Climate crisis and insatiable growth
Sir, – There has been much discussion in recent weeks on strategies aimed at decarbonising the energy sector as a key goal towards meeting targets set out in the Paris accords. It has provoked a welcome debate on the merits of nuclear power as an option as we figure out how to balance the needs of constant supply with the intermittent nature of renewables. However, while we focus on this key task, we need to remember that reducing carbon emissions is only one part of the battle.
Climate change is but one manifestation of a wider crisis threatening the ability of the planet to support life.
So while the decarbonisation of energy production is to be welcomed, we need to reflect on what that energy is being used for. To put it in perspective, the energy we are decarbonising is used to drive a global material extraction process that has practically doubled to nearly 90 billion tonnes per annum in the last 30 years.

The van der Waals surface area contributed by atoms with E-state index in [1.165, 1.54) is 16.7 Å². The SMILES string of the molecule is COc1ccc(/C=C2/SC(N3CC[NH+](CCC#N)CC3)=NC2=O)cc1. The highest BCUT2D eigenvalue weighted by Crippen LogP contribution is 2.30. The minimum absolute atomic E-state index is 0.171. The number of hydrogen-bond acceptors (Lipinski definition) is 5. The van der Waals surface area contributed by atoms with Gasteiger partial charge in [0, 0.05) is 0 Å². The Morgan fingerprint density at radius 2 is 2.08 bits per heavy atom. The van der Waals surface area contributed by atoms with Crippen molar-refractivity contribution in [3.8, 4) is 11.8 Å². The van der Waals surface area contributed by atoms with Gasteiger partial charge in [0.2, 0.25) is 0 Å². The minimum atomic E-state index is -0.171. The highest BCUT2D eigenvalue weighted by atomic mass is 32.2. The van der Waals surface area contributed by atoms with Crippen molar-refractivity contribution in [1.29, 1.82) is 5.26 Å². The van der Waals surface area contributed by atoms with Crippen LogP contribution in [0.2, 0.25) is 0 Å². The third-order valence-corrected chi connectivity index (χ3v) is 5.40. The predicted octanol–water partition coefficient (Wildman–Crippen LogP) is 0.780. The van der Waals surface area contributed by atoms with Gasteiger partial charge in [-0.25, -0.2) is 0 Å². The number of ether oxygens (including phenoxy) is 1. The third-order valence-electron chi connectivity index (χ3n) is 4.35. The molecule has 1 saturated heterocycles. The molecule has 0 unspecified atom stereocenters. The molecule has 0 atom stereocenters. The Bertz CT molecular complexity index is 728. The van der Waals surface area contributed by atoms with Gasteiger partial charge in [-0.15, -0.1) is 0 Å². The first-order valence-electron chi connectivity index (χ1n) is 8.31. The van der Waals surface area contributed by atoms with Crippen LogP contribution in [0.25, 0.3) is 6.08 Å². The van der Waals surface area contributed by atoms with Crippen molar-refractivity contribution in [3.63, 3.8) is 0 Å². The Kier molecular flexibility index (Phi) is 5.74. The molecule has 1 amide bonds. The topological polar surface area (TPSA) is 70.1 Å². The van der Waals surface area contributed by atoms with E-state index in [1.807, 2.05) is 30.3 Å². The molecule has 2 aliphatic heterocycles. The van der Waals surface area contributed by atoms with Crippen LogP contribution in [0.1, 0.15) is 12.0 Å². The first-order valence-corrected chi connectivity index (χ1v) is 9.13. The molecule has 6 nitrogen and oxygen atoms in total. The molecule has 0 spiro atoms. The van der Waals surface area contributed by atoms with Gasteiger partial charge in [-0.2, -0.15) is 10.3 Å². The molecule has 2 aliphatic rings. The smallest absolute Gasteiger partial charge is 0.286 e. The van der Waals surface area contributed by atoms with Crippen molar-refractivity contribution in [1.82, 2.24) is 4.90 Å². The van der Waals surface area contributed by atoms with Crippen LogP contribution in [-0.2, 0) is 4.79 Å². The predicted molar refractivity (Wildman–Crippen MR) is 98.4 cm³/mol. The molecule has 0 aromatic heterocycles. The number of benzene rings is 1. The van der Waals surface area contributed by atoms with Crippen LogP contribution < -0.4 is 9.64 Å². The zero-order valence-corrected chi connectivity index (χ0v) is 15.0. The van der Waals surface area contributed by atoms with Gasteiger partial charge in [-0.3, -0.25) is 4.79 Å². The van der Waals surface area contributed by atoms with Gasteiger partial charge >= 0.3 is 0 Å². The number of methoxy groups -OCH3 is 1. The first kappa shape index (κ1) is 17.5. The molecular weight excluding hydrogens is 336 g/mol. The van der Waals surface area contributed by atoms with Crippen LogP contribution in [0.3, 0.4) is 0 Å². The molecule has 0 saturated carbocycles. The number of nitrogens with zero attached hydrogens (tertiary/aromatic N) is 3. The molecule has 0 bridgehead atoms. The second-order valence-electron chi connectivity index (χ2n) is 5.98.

According to the UN, material extraction alone is responsible for 80 per cent of biodiversity loss globally. This is the extraction used to feed the insatiable growth addiction of disposable capitalism.
As we approach the critical COP26 summit we need to reflect on what kind of economic model we want going forward, one that is compatible with a sustainable existence or one that destroys the planet even with decarbonised energy. – Yours, etc,